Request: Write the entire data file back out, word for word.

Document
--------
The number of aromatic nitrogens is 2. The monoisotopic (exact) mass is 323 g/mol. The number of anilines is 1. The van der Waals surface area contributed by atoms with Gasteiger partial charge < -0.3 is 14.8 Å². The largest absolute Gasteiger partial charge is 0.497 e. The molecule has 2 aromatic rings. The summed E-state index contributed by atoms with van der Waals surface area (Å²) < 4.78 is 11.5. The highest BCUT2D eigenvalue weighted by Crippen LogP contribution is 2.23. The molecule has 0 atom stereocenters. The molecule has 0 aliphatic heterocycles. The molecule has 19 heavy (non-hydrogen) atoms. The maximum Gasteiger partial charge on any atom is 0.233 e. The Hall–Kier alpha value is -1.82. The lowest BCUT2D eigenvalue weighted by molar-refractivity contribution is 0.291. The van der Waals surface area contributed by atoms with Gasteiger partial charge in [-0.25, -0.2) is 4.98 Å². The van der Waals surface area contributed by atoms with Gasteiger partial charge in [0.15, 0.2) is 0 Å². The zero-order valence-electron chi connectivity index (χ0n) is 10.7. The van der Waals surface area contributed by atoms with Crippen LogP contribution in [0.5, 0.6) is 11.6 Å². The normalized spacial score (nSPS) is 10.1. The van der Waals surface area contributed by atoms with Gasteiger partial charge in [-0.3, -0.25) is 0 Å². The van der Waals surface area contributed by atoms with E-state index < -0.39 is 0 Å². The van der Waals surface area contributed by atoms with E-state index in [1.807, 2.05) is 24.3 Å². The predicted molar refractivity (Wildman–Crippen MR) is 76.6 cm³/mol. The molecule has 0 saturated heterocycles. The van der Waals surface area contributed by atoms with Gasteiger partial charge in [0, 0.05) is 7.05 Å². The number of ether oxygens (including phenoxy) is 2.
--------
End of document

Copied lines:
The number of aromatic nitrogens is 2. The monoisotopic (exact) mass is 323 g/mol. The number of anilines is 1. The van der Waals surface area contributed by atoms with Gasteiger partial charge < -0.3 is 14.8 Å². The largest absolute Gasteiger partial charge is 0.497 e. The molecule has 2 aromatic rings. The summed E-state index contributed by atoms with van der Waals surface area (Å²) < 4.78 is 11.5. The highest BCUT2D eigenvalue weighted by Crippen LogP contribution is 2.23. The molecule has 0 atom stereocenters. The molecule has 0 aliphatic heterocycles. The molecule has 19 heavy (non-hydrogen) atoms. The maximum Gasteiger partial charge on any atom is 0.233 e. The Hall–Kier alpha value is -1.82. The lowest BCUT2D eigenvalue weighted by molar-refractivity contribution is 0.291. The van der Waals surface area contributed by atoms with Gasteiger partial charge in [-0.25, -0.2) is 4.98 Å². The van der Waals surface area contributed by atoms with Gasteiger partial charge in [0.15, 0.2) is 0 Å². The zero-order valence-electron chi connectivity index (χ0n) is 10.7. The van der Waals surface area contributed by atoms with Crippen LogP contribution in [0.5, 0.6) is 11.6 Å². The normalized spacial score (nSPS) is 10.1. The van der Waals surface area contributed by atoms with Gasteiger partial charge in [-0.3, -0.25) is 0 Å². The van der Waals surface area contributed by atoms with E-state index < -0.39 is 0 Å². The van der Waals surface area contributed by atoms with E-state index in [1.807, 2.05) is 24.3 Å². The predicted molar refractivity (Wildman–Crippen MR) is 76.6 cm³/mol. The molecule has 0 saturated heterocycles. The van der Waals surface area contributed by atoms with Gasteiger partial charge in [0, 0.05) is 7.05 Å². The number of ether oxygens (including phenoxy) is 2.